Zimbabwe has secured maize from Uganda after President Emmerson Mnangagwa engaged President Yoweri Museveni on the sidelines of the recently ended 33rd Ordinary Summit of the African Union in Ethiopia.
A delegation led by Lands, Agriculture, Water and Rural Resettlement Minister Perrance Shiri travelled to the East African country to thrash out modalities of importing the grain.
President Mnangagwa revealed this on Friday at State House in Bulawayo when he met civil society organisations from the Matabeleland region.
“Fortunately, three or four days ago when we were in Addis Ababa (Ethiopia) I was sitting with other Heads of State and President Museveni of Uganda said to me, ‘President Mnangagwa, I understand you need maize in Zimbabwe, I have plenty of it, come and collect’. So, I stood up from where I was sitting and went to him and he told me he had surplus maize. Yesterday (Thursday) I sent Minister Shiri to arrange the procurement of grain from Uganda,” he said.
President Mnangagwa said the country was insulated from drought for the past two seasons as it had surpluses in its grain reserves.
“This is the third year in drought, the effects of this drought affect us directly. When we have a drought, food security in the country is threatened because we have not produced enough to feed ourselves. Fortunately, for the past two seasons we accumulated huge reserves which accumulated at the time I personally introduced Command Agriculture,” he said.
“But those reserves, with this current drought, have been exhausted and this is why we are now diverting all funds which had been targeted for capital projects to procure grain to feed the people. This then affects the implementation of developmental projects in the country because we need people to survive.”
Erratic rainfall, added President Mnangagwa, was not just affecting agriculture but power generation as well.
“We have experienced two droughts which have caused poor power generation. The entire country had inadequate power and it had an impact on agriculture, industry and people’s homes. This is making us get power from our neighbours.”
During the meeting, the President also announced that this year’s main Independence Day celebrations will be held in Bulawayo for the first time.
“We have already made a decision that beginning this year we will be holding our National Independence Day celebrations outside the City of Harare. For 39 years independence celebrations were held in Harare, but I realised that Independence is not for Hararians. As a result of that, we have now chosen to celebrate our 40th year of independence in the city of Bulawayo,” he said.
President Mnangagwa said this was in recognition of the role Bulawayo played in the liberation struggle.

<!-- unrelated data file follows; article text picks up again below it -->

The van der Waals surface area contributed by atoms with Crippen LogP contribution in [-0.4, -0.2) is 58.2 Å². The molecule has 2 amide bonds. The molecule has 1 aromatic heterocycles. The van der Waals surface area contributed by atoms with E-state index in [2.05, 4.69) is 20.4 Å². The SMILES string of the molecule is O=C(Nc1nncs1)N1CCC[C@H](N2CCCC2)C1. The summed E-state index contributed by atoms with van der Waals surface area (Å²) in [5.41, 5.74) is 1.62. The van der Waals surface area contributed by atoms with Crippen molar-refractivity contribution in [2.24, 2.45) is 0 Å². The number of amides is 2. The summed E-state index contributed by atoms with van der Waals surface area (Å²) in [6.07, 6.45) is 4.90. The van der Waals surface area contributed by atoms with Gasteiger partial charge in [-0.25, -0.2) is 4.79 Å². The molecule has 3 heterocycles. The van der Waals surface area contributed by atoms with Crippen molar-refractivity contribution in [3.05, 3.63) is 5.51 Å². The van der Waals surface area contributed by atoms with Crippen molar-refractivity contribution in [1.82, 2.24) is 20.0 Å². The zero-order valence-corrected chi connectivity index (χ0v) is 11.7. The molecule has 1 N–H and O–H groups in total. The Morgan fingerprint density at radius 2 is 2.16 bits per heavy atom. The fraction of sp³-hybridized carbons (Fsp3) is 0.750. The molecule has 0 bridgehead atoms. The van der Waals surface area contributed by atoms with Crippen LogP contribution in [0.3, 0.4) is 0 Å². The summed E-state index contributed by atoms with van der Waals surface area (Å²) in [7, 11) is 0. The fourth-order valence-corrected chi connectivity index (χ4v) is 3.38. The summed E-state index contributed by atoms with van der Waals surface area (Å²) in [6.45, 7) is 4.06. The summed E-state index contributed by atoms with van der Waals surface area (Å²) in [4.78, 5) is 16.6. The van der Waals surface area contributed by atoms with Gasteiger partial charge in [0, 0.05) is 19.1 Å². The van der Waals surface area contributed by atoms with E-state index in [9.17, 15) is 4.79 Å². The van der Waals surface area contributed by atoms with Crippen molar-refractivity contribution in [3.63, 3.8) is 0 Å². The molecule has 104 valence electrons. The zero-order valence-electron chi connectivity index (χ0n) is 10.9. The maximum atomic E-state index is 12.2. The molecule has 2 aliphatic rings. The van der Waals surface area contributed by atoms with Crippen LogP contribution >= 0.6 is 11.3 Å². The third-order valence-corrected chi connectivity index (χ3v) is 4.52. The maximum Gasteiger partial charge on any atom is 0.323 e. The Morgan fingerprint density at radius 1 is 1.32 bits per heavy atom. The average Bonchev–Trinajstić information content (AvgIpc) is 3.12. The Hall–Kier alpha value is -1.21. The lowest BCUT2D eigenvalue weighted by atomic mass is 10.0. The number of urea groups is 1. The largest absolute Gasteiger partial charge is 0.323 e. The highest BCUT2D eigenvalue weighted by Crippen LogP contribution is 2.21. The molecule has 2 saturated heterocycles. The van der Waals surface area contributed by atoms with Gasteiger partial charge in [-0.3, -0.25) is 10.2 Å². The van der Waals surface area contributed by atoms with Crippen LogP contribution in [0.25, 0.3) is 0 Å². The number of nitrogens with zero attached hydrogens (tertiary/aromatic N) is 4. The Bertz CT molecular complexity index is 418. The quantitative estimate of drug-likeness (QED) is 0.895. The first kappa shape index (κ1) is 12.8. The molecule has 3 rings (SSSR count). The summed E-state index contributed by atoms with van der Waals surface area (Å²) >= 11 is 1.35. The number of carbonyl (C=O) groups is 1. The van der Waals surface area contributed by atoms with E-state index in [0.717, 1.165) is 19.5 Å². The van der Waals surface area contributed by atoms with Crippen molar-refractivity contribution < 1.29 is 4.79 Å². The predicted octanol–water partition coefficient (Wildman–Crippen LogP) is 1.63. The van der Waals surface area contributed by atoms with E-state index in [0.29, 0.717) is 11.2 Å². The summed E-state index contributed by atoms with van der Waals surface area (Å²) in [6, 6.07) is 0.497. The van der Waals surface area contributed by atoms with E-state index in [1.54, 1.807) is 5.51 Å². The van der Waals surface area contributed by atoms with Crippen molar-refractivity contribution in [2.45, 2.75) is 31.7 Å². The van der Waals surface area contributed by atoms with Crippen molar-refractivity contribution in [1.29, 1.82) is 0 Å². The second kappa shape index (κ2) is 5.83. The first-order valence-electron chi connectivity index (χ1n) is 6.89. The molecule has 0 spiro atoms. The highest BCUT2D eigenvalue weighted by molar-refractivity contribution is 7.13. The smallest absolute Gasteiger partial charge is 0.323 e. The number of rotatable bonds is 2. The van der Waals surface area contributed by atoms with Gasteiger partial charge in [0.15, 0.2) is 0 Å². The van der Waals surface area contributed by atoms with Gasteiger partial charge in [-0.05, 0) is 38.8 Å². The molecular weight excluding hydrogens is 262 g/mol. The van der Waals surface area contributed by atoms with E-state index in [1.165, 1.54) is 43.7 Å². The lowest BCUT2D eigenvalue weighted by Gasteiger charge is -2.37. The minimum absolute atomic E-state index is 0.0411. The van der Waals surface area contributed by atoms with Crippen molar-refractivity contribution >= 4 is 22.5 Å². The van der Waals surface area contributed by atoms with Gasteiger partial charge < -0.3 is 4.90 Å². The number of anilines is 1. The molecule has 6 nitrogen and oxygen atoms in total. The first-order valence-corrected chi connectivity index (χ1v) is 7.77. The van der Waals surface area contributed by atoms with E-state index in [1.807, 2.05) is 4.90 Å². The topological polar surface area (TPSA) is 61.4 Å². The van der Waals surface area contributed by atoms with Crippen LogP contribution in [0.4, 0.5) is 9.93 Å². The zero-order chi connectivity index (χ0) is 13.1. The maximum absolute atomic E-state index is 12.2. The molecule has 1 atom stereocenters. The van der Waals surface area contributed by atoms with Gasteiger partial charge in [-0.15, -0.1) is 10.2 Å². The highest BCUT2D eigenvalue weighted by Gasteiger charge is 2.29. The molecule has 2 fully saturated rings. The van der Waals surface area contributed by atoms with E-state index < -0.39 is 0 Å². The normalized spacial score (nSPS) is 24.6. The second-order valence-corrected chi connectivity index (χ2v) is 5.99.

“The nationalism of this country was here, ana Burombo (Benjamin) vakanga vari kuno. Furthermore, Bulawayo is the second-largest city in our country. I am counting on all stakeholders in Bulawayo and the greater Matabeleland region to ensure that our 40th Independence Day celebrations are a historic and memorable success,” he said.
President Mnangagwa also touched on the Zambezi Water Project and progress made so far.
“This gathering is working as a collective unit with collaboration between civic society and Government, which has been seized with developmental issues, one of which is the Zambezi Water Project. This project has been there for many years but because it was raised here and is beginning to move, so these are some of the benefits which come from conversation.
“I am happy to announce that considerable progress has been made towards the implementation of this project through discussions that have been made between Government and civil society. I am informed by the Attorney-General’s Office that it has complied a draft agreement between the Government and the affected communities of the region gathering the rules and parameters of the implementation of the project,” he said.
The meeting with civil society organisations was a follow-up meeting after the President met the same group last year in March.
President Mnangagwa said the Second Republic believes in dialogue.
“The cornerstone of the Second Republic is the deployment of dialogue as a means of resolving issues of conflict that may arise amongst us and the sharing of knowledge around us as Zimbabweans. We have demonstrated that we are capable of solving even the most acrimonious disputes among us amicably through internal dialogue and negotiations.
‘‘I have no doubt that the problems raised by this dialogue in March last year can and will be resolved in the same method that has brought us success before, which is dialogue and conversation.”